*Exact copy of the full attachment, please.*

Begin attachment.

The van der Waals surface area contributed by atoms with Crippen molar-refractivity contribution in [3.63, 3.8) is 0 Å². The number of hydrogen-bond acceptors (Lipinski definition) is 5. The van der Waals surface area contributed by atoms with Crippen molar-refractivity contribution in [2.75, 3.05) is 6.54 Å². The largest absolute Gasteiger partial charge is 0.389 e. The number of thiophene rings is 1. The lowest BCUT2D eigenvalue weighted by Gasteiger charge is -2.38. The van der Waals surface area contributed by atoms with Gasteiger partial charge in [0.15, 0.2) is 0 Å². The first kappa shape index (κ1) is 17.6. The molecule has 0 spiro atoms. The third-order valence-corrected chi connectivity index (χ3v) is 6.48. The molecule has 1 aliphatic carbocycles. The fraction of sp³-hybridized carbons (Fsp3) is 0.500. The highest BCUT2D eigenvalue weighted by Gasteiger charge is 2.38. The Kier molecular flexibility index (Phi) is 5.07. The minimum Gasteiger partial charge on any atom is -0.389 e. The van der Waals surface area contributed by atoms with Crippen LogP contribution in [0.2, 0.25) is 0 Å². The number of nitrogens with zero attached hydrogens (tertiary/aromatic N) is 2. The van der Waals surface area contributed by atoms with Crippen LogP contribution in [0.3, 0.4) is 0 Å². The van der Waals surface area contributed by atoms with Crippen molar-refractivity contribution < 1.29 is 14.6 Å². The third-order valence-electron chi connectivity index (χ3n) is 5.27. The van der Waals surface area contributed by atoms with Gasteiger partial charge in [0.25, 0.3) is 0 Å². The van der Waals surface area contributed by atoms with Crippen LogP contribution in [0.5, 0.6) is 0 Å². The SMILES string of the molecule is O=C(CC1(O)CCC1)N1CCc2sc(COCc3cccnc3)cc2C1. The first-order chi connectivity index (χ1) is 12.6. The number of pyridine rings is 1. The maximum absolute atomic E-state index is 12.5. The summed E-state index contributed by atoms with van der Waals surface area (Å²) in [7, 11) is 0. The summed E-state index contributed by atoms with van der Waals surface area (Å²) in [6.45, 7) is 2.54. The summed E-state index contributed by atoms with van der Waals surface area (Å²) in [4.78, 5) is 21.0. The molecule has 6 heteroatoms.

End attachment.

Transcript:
The van der Waals surface area contributed by atoms with Crippen molar-refractivity contribution in [3.63, 3.8) is 0 Å². The number of hydrogen-bond acceptors (Lipinski definition) is 5. The van der Waals surface area contributed by atoms with Crippen molar-refractivity contribution in [2.75, 3.05) is 6.54 Å². The largest absolute Gasteiger partial charge is 0.389 e. The number of thiophene rings is 1. The lowest BCUT2D eigenvalue weighted by Gasteiger charge is -2.38. The van der Waals surface area contributed by atoms with Gasteiger partial charge in [0.15, 0.2) is 0 Å². The first kappa shape index (κ1) is 17.6. The molecule has 0 spiro atoms. The third-order valence-corrected chi connectivity index (χ3v) is 6.48. The molecule has 1 aliphatic carbocycles. The fraction of sp³-hybridized carbons (Fsp3) is 0.500. The highest BCUT2D eigenvalue weighted by Gasteiger charge is 2.38. The Kier molecular flexibility index (Phi) is 5.07. The minimum Gasteiger partial charge on any atom is -0.389 e. The van der Waals surface area contributed by atoms with Crippen LogP contribution in [0.2, 0.25) is 0 Å². The number of nitrogens with zero attached hydrogens (tertiary/aromatic N) is 2. The van der Waals surface area contributed by atoms with Crippen LogP contribution in [0.3, 0.4) is 0 Å². The van der Waals surface area contributed by atoms with Crippen molar-refractivity contribution < 1.29 is 14.6 Å². The third-order valence-electron chi connectivity index (χ3n) is 5.27. The van der Waals surface area contributed by atoms with Gasteiger partial charge in [0.25, 0.3) is 0 Å². The van der Waals surface area contributed by atoms with Crippen LogP contribution in [0.5, 0.6) is 0 Å². The SMILES string of the molecule is O=C(CC1(O)CCC1)N1CCc2sc(COCc3cccnc3)cc2C1. The first-order chi connectivity index (χ1) is 12.6. The number of pyridine rings is 1. The maximum absolute atomic E-state index is 12.5. The summed E-state index contributed by atoms with van der Waals surface area (Å²) in [7, 11) is 0. The summed E-state index contributed by atoms with van der Waals surface area (Å²) in [6.45, 7) is 2.54. The summed E-state index contributed by atoms with van der Waals surface area (Å²) in [4.78, 5) is 21.0. The molecule has 6 heteroatoms.